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Lord Woolf's reforms might not have hit the Chancery and commercial bars as badly as anticipated, but another piece of legislation, the Access to Justice Act, has had a big impact on the way some top commercial law firms instruct barristers. By Jan Harvey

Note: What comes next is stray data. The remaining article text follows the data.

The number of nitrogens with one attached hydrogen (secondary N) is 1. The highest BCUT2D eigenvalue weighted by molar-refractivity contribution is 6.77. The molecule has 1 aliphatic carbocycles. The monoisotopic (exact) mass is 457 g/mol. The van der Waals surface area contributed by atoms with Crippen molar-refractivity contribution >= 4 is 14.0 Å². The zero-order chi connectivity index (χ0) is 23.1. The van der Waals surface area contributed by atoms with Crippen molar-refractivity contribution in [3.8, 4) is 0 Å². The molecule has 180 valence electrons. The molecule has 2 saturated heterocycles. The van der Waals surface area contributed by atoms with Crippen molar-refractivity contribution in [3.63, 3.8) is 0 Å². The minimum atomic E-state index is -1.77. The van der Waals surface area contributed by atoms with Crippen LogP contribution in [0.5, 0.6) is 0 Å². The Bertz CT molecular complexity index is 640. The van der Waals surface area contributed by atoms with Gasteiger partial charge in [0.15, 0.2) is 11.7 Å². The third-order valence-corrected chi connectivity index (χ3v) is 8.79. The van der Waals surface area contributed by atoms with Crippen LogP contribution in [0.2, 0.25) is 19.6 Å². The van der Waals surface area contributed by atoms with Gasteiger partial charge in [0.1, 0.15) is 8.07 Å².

By any standards, the past decade has been a tough one for the English Bar. Lord Woolf and his Civil Procedure Rules have cut the number of claims going through the courts; the restructuring of legal aid has devastated the number of personal injury claims; the Office of Fair Trading seems hell-bent on tearing down some of the Bar’s most cherished traditions and the Access to Justice Act has produced a raft of potential competitors in the form of solicitor advocates. But have these changes done any real damage to the commercial and Chancery Bar?
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